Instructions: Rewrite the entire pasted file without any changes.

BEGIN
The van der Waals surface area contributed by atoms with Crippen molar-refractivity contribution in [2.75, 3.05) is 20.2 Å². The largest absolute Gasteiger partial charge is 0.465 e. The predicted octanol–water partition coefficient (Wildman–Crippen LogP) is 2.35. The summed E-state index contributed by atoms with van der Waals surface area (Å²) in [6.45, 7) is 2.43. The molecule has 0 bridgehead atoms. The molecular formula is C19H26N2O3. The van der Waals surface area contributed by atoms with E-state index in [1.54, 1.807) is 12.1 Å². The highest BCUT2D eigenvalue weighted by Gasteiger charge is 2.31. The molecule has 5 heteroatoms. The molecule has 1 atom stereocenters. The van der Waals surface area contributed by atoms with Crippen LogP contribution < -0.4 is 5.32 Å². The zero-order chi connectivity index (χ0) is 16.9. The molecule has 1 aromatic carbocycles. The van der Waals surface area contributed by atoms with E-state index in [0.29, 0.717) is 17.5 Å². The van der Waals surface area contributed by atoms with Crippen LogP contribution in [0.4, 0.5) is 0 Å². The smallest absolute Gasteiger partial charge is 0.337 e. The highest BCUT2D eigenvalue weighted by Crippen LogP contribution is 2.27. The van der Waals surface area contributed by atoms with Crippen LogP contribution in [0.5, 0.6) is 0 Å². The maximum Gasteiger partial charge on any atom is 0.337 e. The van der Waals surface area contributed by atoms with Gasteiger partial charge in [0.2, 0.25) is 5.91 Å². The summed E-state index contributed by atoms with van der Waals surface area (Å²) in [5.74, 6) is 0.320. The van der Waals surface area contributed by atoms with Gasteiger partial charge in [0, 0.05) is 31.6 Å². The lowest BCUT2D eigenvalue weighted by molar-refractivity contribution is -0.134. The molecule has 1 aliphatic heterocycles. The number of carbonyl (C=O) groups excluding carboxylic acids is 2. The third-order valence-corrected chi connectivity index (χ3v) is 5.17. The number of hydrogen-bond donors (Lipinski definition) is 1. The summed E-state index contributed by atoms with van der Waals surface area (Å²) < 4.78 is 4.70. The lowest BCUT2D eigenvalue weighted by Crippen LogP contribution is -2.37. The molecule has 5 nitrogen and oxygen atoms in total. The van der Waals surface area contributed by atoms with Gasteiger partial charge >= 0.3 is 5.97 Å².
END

The van der Waals surface area contributed by atoms with Crippen molar-refractivity contribution in [2.75, 3.05) is 20.2 Å². The largest absolute Gasteiger partial charge is 0.465 e. The predicted octanol–water partition coefficient (Wildman–Crippen LogP) is 2.35. The summed E-state index contributed by atoms with van der Waals surface area (Å²) in [6.45, 7) is 2.43. The molecule has 0 bridgehead atoms. The molecular formula is C19H26N2O3. The van der Waals surface area contributed by atoms with E-state index in [1.54, 1.807) is 12.1 Å². The highest BCUT2D eigenvalue weighted by Gasteiger charge is 2.31. The molecule has 5 heteroatoms. The molecule has 1 atom stereocenters. The van der Waals surface area contributed by atoms with Crippen LogP contribution < -0.4 is 5.32 Å². The zero-order chi connectivity index (χ0) is 16.9. The molecule has 1 aromatic carbocycles. The van der Waals surface area contributed by atoms with E-state index in [0.29, 0.717) is 17.5 Å². The van der Waals surface area contributed by atoms with Crippen LogP contribution in [0.4, 0.5) is 0 Å². The smallest absolute Gasteiger partial charge is 0.337 e. The highest BCUT2D eigenvalue weighted by Crippen LogP contribution is 2.27. The van der Waals surface area contributed by atoms with Crippen LogP contribution in [0.5, 0.6) is 0 Å². The maximum Gasteiger partial charge on any atom is 0.337 e. The van der Waals surface area contributed by atoms with Gasteiger partial charge in [0.2, 0.25) is 5.91 Å². The summed E-state index contributed by atoms with van der Waals surface area (Å²) in [5.74, 6) is 0.320. The van der Waals surface area contributed by atoms with Gasteiger partial charge in [0, 0.05) is 31.6 Å². The lowest BCUT2D eigenvalue weighted by molar-refractivity contribution is -0.134. The molecule has 1 aliphatic heterocycles. The number of carbonyl (C=O) groups excluding carboxylic acids is 2. The third-order valence-corrected chi connectivity index (χ3v) is 5.17. The number of hydrogen-bond donors (Lipinski definition) is 1. The summed E-state index contributed by atoms with van der Waals surface area (Å²) < 4.78 is 4.70. The lowest BCUT2D eigenvalue weighted by Crippen LogP contribution is -2.37. The molecule has 5 nitrogen and oxygen atoms in total. The van der Waals surface area contributed by atoms with Gasteiger partial charge >= 0.3 is 5.97 Å².